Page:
Today is our cheat day and we are heading for KFC this afternoon. I know this goes against the ‘what you put in’ thing, but I also believe there is something to be said for the mental pleasure of a hot and spicy drumstick. After that it is back to protiens and veges for the next month or two. I have already lost about a kilo and a half in a week with very little exercise (dentist appointments and man flu got in the way), and will be interested to see what a month of this sort of eating does. It is time to get back on track with the weight loss regime I was going for before my neck got busted up and I quit smoking (which had a very negative impact on my diet).

So, zero calories for thirty four hours, would I do it again? Probably not, it was hard as hell on the mind and body, but I am glad I have done it, because now I know what it feels like, and now I know how lucky I am to be able to enjoy food whenever I want it, and because now I don’t feel so bad about throwing a bucket of KFC down my throat.

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0 thoughts on “Zero calories for thirty four hours!”

  1. I can pretty much assume how terrible this is. I did a juice diet once (lasted three days) and it was so terrible. But they say you really start to see results on the fourth day. And I know that we as humans function very well without food, but I’m sure this is a survival mechanism more than anything. Anyway, glad you guys made it through without killing each other ๐Ÿ™‚

    1. Sarah was looking real tasty at one point, but I held off for the kfc. I was surprised how off 1 day with no calories made me feel. I always thought I was hardier than that.

  2. I know there was lots of squiggly things on the page after “Zero calories for thirty hours” which probably mean something…..but I just couldn’t get past that bit.

    Although I did see “KFC” somewhere!

    1. That was the upside of the whole thing, food never tasted so good. It’s like holding a wee in for a very long time and then just letting go…

    1. Lol, yep I know it was part of the cheat day. Rereading my post I realize it is a bit confusing but we had nothing but water and then the following day (which was cheat day) we had a croissant for breakfast. The diet coke is not for health just for a zero calorie taste ๐Ÿ™‚

  3. Huh. I was intrigued by this article because I see a lot of friends and family going on crash diets and I was curious as to what your take was. I’m glad to see that it wasn’t exactly a crash diet, but something that just makes you realize how much food is a part of your life. Nice thoughts, and thanks for sharing your efforts with us.

    1. Thanks Danni, starvation diets don’t work as well as actually eating the right things at the right times in the right amounts. I am on the paleolithic thingish and losing weight, but it sucks because I love food. Still, once I am no longer unhealthily overweight I can go back to eating all the good stuff, with a little more moderation this time.

  4. I’ve done a cleanse a couple of times, under the supervision of my naturopath. Definitely reduced eating, but not complete lack of calories. I have done fasting for religious purposes, but I still got to eat something.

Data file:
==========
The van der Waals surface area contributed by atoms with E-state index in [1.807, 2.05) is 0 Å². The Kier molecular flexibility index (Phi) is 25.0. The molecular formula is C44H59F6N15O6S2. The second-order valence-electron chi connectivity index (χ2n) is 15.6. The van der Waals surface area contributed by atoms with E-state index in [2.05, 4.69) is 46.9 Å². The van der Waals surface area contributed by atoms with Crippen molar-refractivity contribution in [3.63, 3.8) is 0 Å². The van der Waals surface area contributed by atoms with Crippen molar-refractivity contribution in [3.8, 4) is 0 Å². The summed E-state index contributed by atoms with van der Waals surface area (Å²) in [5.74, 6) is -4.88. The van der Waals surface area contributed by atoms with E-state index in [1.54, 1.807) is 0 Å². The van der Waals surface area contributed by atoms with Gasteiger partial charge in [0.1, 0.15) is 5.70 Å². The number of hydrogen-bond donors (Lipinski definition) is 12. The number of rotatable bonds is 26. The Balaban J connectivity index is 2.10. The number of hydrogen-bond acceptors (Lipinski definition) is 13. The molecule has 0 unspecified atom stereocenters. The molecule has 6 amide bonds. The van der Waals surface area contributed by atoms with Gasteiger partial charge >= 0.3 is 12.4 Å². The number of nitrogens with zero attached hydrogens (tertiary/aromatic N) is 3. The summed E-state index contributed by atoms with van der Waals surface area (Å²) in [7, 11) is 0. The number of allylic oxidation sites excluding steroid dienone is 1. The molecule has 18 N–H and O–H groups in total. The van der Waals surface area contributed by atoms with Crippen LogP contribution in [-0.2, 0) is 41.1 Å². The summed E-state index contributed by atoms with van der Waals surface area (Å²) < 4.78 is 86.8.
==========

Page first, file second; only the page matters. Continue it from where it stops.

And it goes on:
My doctor once told me, “we’re all here because our ancestors survived a famine”…which made a lot of sense to me. Meaning, if we try to starve ourselves, our genes remember that we once had to hold on to calories to survive. So yeah, you can do it, but it’s probably going to be counterproductive long run.

    It is really interesting, though, as you said.

    1. Apparently people who consume fewer calories tend to live longer, I am not sure if the correlation was made correctly or if it just takes into account deaths by over eating related illness though. It was strangely gratifying in a way to not eat, almost like I was defying my physical body and taking control of my apparent needs. Despite the unease it produced, it had its plus sides.

      On the actual diet I am on, which is almost zero sugars and other carbs (including fructose), I have noticed that my energy levels have stabilized and I tend to feel less bloated and more focused. The downside though is no cake and ice cream after dinner, or in the middle of the day ๐Ÿ™‚

  5. I can only imagine how you felt after a day of not eating – I get irritable when I wait too long to eat lunch!

    Now I’m off to see if I have an underside to my belly (but I am pretty sure the answer is yes).

  6. Only water for 34 hours?? Not sure I would ever recommend that. Fasting is a good thing but โ€ฆ I prefer the 10 day juicing cleanse I do every year. By day 4 I have so much energy I am annoying. The key is to make sure you are still getting all the minerals and vitamins you need to function and be alert. Juicing is more than replacing a meal with a juice. It’s drinking green juice all day. And the ratio of vege to fruit is 90% vege and only 10% fruit. I have a juicer … have a green juice every morning. Best way to kick start the day!

    1. I definitely would not recommend it either, but it was an interesting experiment just to see what happens to the mind and body when you deprive it of something. It also made me realize how much I love food!